As with many cocktails, the origin of this gin-based cocktail is subject to debate. What is a Tom Collins? Apparently, it originated after ‘The Great Tom Collins Hoax’ of 1874. The reasoning goes that due to this hoax, the Tom Collins became a cocktail in 1876.
So this particular cocktail is steeped in history, the Tom Collins is very similar to the Gin Fizz. The difference between the two is in the amount of lemon, making a Tom Collins more of a gin and lemonade instead of a gin and soda which was more akin to the Gin Fizz.
What is a Tom Collins?
The recipe of 1876 created by Jerry Thomas “the father of mixology” is:
“Jerry Thomas’ Tom Collins Gin (1876)
(Use large bar-glass.)
Take 5 or 6 dashes of gum syrup.
Juice of a small lemon.
1 large wine-glass of gin.
2 or 3 lumps of ice;
Shake up well and strain into a large bar-glass. Fill up the glass with plain soda water and drink while it is lively.”
The particular type of gin called for in the Tom Collins was not the usual London dry gin that we know today, but Old Tom gin (popular before the Prohibition) or Dutch gin. Check out this post from thespruce.com to find out more about these two types of gin.
The modern Tom Collins recipe has changed little, gum syrup is more commonly known as sugar syrup and the ‘large wine-glass of gin’ is a little more specific. A modern recipe could read:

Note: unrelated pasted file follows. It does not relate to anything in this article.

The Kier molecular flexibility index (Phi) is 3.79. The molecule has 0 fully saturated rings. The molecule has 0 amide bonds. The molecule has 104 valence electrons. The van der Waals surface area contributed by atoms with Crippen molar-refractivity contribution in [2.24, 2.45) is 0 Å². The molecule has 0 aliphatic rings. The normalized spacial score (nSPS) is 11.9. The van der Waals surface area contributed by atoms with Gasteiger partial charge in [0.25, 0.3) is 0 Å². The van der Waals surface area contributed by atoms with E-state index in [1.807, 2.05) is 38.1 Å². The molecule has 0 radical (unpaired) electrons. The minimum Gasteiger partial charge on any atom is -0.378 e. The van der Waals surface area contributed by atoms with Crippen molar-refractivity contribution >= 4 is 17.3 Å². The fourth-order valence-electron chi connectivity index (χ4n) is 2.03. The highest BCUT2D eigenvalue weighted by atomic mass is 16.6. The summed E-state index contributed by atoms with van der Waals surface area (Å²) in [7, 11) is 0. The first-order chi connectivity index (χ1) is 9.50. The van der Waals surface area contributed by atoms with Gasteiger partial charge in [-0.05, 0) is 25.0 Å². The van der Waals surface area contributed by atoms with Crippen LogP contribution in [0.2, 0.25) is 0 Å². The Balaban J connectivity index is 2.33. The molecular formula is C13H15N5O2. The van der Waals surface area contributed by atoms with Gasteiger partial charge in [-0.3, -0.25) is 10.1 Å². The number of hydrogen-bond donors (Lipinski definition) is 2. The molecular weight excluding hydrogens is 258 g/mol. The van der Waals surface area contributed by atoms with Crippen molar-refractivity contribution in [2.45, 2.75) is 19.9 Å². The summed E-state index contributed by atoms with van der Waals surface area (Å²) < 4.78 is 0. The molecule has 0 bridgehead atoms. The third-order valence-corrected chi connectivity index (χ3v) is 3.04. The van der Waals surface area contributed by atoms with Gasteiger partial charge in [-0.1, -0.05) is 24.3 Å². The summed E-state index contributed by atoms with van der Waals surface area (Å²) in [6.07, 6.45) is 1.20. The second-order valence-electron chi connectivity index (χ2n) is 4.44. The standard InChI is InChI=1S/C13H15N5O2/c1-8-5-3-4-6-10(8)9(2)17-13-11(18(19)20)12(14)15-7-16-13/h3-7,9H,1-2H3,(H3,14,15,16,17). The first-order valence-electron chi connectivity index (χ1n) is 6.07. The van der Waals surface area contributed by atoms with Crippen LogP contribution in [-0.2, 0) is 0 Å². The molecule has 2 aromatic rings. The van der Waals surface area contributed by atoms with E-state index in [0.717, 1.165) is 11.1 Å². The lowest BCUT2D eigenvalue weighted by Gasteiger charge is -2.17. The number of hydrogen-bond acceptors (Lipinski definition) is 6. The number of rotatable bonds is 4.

1 1/2 ounces gin, 1 ounce lemon juice, 1/2 ounce simple syrup, Club soda, with a garnish of maraschino cherry, lemon or orange slice.
These days, the Tom Collins would be served in a Collins glass, which is narrower than a highball. Check out our post on advanced mixology to get your own set of Collins’ glasses for your home bar.
Other cocktails of the Collins family
The basic formula of a “Collins” cocktail is:
- 1 1/2 parts Base Liquor
- 1 part Sour
- 1/2 part Sweet
- Topped with Soda
- Served over ice in a Collins glass
The exact quantities will change depending on what base liquor you use. The varieties for this liquor are:
John Collins: Bourbon is often preferred for a John Collins, but you can also use Canadian, Irish, rye, and blended whiskies too. It all comes down to your own personal taste preferences.
Vodka Collins: This one is obvious from the name! Choose your favorite vodka as the base liquor.
Juan Collins: This cocktail has a base of tequila.
You can also make up your own version of a Collins cocktail, start with the recipe above and be experimental! If you don’t want to make your own Collins sour mix, it is easily available to buy (at ThingsMenBuy.com we prefer to make our own!)